In 1971 President Richard Nixon launched the United States on a "war against cancer" with the aim of defeating the disease within a generation. That war involved spending hundreds of millions of dollars: cancer institutes were established, scientists hired and laboratories built.
Two decades after it was launched, cancer rates were still rising in the US and, with the exception of children's cancers and one or two rarer types such as testicular cancer, little improvement had been achieved in survival rates.
The failure of Nixon's war to deliver the Holy Grail of a cure for cancer obscured the fact that most people were dying not because of a lack of scientific progress but because of a failure to apply what was already known - basic facts related to the value of chemo- therapy and radiotherapy. Critics compared the backers of Nixon's vision to the First World War general who declared: "Casualties: huge. Ground gained: negligible. Conclusion: press on."
Tony Blair's war is different - it is backed by nothing but warm words. The Prime Minister declared a new target of a one-fifth cut in the death rate among those under 75, which would save 60,000 lives over the next 10 years. But behind the scenes officials admitted there would be no extra money.
The new targets are matched by no new funds, only a reiteration of old funds already committed, such as the pounds 60m pledged for breast, lung and bowel cancer services and pounds 150m from the National Lottery for new equipment.
Britain's record on cancer survival is worse than any other country in Europe. Six years ago, Professor Karol Sikora, chairman of the World Health Organisation programme of cancer control and the leader of yesterday's Downing Street delegation of specialists, said in an interview: "Britain is consistently at the bottom of the table, which suggests that care here is not as good as in other countries."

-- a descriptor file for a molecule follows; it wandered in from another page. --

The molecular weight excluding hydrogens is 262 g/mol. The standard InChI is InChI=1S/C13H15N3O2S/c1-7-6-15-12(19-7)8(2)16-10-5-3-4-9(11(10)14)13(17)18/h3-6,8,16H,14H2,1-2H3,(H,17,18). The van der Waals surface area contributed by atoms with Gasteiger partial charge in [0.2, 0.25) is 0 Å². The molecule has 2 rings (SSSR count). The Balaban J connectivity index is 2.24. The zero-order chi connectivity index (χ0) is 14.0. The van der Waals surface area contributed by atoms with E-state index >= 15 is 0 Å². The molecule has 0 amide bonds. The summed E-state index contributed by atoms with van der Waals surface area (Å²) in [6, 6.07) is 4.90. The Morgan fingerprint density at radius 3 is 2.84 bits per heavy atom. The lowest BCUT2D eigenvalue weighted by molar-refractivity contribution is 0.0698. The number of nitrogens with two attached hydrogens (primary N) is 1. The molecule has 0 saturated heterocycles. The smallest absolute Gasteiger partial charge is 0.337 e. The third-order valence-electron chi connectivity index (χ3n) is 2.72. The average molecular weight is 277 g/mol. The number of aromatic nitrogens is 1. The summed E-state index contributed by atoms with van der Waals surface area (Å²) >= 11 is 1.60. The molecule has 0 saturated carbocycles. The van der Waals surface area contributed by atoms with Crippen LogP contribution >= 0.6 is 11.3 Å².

Last month, British specialists said 25,000 lives a year could be saved if Britain's record was raised to the average of its European neighbours, through specialist cancer care centres staffed by teams of experts supplied with better access to drugs and modern equipment. Professor Sikora estimated that an extra pounds 100m a year was necessary, plus a one-off investment of pounds 100m for improved facilities
Writing in the Daily Mail yesterday, Mr Blair disclosed that his mother had died of throat cancer at the age of 52, just after he had left university, an event that had a "profound impact" on him.
His wife, Cherie, a campaigner on breast cancer, had lost a beloved aunt to the disease. "Britain's treatment of cancer just isn't good enough," the Prime Minister said.
However, it was not bad enough to warrant levering open the Treasury's purse. Mr Blair apparently believes that improvements can be wrought by serving cancer doctors with tea and biscuits in Downing Street and releasing a couple of heart-tugging stories about the Blair family history.Reuse content